Legislative Changes

November 23, 2016 at 8:30 AM

 

During the past 8 months, Property Investors have arguably traversed the greatest legislative changes to affect the management of rental property in New Zealand.

 

Namely, the enacted Health and Safety at Work Act and, the Residential Tenancies Amendment Act 2016. Landlords can no longer afford to take short-cuts because the risk and cost of non-compliance is potentially crippling.

 

The Health and Safety at Work Act 2015 came into effect on Monday 4th April 2016. While the intention is positive, it is a complicated piece of legislation that has to apply to many different industries throughout New Zealand.

 

A residential landlord is now deemed to be in the business of operating a rental property. And, an important part of this new Act deems that the Person Conducting a Business or Undertaking (PCBU) bears the primary health and safety duty. As the owner of a rental property, Landlords are the PCBU and have a primary duty of care. Further to this, as the PCBU you have a duty to ensure health and safety ‘so far as is reasonably practicable’ and it is your responsibility to do what the PCBU can reasonably do to manage any risks.

 

The 1st of July then heralded the first day of legal requirement that all residential rental properties in New Zealand covered by the Residential Tenancies Act must meet the following regulatory requirements in relation to smoke alarms:

 

1. 

There must be a minimum of one working smoke alarm within 3 metres of each bedroom door, and in a self-contained caravan, sleep out or similar there must be a minimum of one working smoke alarm.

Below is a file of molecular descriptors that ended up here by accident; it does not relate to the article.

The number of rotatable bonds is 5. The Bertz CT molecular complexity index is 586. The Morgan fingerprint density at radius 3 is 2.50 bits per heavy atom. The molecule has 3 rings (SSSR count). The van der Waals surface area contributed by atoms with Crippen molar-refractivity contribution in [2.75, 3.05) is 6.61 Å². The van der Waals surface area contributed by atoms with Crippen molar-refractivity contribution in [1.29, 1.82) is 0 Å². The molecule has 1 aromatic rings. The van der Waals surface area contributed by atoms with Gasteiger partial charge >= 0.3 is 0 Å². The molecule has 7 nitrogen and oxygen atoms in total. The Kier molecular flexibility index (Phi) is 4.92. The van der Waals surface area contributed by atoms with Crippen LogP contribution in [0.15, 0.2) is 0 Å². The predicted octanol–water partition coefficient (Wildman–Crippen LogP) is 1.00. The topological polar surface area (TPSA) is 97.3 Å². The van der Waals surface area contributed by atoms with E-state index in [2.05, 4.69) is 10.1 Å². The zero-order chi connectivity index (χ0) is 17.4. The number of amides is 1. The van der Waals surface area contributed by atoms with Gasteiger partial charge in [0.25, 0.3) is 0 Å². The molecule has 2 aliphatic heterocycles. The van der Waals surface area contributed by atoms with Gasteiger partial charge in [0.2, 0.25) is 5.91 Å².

2. 

The landlord is now responsible for making sure smoke alarms are in working order at the beginning of every new tenancy.

3. 

The tenant is responsible for replacing batteries (if required) during their tenancy.

4. 

In multi-story units there must be one smoke alarm on each level within the household unit.

5. 

Long-life photoelectric smoke alarms are now required where there are no existing alarms. When existing smoke alarms are replaced, the replacements must be long life photoelectric smoke alarms.

6. 

Hard wired smoke alarms are also acceptable.

7. 

All smoke alarms must be replaced in accordance with the manufacturer’s recommended replacement date stated on the alarm.

8. 

All new and replacement smoke alarms in rental properties are to be installed in accordance with placement requirements provided in the manufacturer’s instructions. You can also find helpful information on the NZ Fire Service’s website.

Failure to comply with the regulations is an unlawful act, and the landlord may be liable for a financial penalty of up to $4,000.

 

Aside which, it is now deemed an unlawful act for tenants to cause or permit any interference with, or to render inoperative, any means of escape from fire – which includes smoke alarms. The maximum fine for this offence is $3,000.

 

Note: These regulations don’t override any additional compliance requirements for smoke alarms in other legislation e.g.; multi-unit residential complexes, student accommodation or boarding houses.

 

From that same date, 1 July 2019, Landlords are now also required by Law to provide a statement on any new tenancy agreement about the location, type and condition of insulation in their rental home. 

 

This the precursor to requirement that all residential rental homes in New Zealand will be required to have minimum levels of insulation installed by July 2019. Social housing (where tenants pay an income related rent) had first deadline that these properties must all have been insulated by 1 July 2019.

 

We invite you contact Goodwin Property Management today to maximise the value of your property investment. 

 

www.goodwinrealty.co.nz Managing Property Auckland-Wide for 25 years

888 New North Road, Mt. Albert and 21A Wellesley Street West, CBD

E catherine.goodwin@goodwinrealty.co.nz

P (09) 846 9830 or (021) 437 710



Category: Rentals